DESIGN - A - SCENE
Shakespeare’s plays have been around for over 400 years – yeah his stuff is old! But, because of his complex understanding and exposure of the human condition, his plays have stood the test of time and have been adapted in many different ways. This is why we still read them, watch them, enjoy them!
Now it’s your turn to show us how Shakespeare's done!
Steps To Take:
1. Sign up for a scene! Only Five (5) to a Scene! No More. No less.
2. Discuss with your group how you would like to proceed in this business. Will you modernize it, set it in a different time, do a gender swap, have "living" props? The choices are all yours!!
You MUST decide on what motifs and character details are prevalent in your scene and ensure that, in the script & performance, these are clearly shown to the audience. USE THIS MOTIF/CHARACTER DETAIL SHEET** to plan.
3. Create a script of your specific scene with DETAILED stage directions, line emphases, explanations for cut lines (clear this with me, if you want to cut lines), props, backdrops, even music! USE THIS SCRIPT TEMPLATE**
Suggestion: If your scene has more than five characters, merge lesser characters into one (Messengers & Attendants; Lennox & Ross; etc.) – Get Creative!!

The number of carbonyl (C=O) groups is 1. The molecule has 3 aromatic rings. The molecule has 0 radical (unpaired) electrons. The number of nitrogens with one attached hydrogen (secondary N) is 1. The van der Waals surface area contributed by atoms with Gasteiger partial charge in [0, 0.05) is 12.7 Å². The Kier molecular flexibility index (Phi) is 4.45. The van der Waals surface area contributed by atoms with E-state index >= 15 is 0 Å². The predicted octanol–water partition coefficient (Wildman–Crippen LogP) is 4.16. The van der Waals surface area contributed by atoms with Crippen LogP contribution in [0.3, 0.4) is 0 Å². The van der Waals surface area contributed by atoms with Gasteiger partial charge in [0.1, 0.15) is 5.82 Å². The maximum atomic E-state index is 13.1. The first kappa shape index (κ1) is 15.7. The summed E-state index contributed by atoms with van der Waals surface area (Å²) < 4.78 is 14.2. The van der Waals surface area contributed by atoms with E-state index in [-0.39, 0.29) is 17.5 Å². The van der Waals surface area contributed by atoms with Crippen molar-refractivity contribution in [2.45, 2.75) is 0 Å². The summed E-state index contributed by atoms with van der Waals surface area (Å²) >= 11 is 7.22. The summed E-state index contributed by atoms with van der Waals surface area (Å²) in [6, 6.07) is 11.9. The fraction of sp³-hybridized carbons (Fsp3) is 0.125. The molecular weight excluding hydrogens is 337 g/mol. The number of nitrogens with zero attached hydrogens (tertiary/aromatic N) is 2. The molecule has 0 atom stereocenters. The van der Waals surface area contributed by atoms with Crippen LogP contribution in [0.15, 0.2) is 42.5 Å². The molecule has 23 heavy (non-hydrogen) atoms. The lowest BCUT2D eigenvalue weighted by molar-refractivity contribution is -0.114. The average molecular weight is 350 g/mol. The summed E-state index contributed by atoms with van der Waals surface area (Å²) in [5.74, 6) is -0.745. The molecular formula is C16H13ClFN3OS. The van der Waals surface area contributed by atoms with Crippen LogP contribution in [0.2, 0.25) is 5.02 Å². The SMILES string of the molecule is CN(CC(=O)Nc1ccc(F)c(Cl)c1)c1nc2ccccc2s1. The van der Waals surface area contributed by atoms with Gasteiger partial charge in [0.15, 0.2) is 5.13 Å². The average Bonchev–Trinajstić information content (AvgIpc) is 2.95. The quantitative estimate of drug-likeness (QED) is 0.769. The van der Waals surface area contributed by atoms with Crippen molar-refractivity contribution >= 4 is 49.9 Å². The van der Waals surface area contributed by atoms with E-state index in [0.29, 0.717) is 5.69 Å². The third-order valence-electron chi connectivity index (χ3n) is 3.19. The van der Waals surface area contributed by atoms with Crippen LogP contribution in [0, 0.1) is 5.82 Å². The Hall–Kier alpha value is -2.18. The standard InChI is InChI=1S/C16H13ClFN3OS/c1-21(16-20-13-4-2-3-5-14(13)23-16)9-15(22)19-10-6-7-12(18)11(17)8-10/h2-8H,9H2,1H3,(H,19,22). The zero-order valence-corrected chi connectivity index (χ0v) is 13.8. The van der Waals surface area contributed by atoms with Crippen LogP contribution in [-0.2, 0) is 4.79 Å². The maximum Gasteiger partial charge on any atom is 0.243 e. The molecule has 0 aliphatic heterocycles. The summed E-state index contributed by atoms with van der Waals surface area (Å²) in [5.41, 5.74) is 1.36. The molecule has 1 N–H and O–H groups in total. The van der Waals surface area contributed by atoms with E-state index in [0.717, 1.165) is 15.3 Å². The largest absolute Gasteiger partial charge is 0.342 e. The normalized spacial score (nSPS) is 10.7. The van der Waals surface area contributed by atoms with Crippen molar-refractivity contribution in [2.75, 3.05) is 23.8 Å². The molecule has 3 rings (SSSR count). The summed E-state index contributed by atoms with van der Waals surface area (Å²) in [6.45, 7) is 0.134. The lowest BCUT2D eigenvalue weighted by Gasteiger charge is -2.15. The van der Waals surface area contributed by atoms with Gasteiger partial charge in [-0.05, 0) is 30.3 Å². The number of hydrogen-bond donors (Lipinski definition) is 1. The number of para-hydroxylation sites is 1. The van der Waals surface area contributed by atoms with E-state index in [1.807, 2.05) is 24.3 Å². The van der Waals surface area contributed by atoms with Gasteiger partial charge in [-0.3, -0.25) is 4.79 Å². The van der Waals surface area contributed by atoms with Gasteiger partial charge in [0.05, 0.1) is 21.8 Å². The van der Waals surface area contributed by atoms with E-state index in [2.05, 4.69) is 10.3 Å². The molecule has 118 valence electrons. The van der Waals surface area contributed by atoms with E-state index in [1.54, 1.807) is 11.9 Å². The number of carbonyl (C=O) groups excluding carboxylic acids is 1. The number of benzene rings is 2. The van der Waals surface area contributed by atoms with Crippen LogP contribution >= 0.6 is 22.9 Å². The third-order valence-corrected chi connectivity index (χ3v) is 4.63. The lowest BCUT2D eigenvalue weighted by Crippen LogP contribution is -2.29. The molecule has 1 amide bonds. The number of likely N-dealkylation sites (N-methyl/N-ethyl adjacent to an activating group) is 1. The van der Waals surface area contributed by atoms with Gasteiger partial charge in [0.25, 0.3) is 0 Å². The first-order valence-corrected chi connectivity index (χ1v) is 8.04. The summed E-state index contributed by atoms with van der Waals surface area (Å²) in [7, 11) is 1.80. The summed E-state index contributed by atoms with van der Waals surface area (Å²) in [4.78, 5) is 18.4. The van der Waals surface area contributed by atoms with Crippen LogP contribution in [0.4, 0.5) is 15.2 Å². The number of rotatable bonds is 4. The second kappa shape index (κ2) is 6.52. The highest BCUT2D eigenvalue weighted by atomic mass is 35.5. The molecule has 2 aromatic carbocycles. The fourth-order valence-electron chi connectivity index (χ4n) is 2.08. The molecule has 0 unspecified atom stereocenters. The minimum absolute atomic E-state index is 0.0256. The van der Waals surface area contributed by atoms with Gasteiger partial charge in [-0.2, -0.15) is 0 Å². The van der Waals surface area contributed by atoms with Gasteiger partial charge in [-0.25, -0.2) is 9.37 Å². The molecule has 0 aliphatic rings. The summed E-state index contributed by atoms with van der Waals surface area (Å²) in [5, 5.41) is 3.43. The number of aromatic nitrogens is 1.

4. DEFEND YOUR ADAPTATION!! In a two-page defense, write what your group has decided to do and why. Include your own insights into the scene, and provide an in-depth analysis of ALL the motifs and characterizations in the text and how it is shown in YOUR performance/script.
*Rehearsal Dates: Friday, May 7th & Monday, May 9th
**Scripts and Motif/Character Detail Sheets DUE 5/9
***Presentation Day: Tuesday, May 10th
Group Presentation Rubric
Individual Acting Rubric:
The actor/actress worked well in his/her group, participated, and was present for rehearsals and the day of the presentation.
Presentation: The actor/actress spoke loud enough and did not just read lines. Lines were stated in a way that reflected the meaning and action. The actor/actress’s actions and gestures help interpret the meaning of the lines and the flow of the plot and scene.
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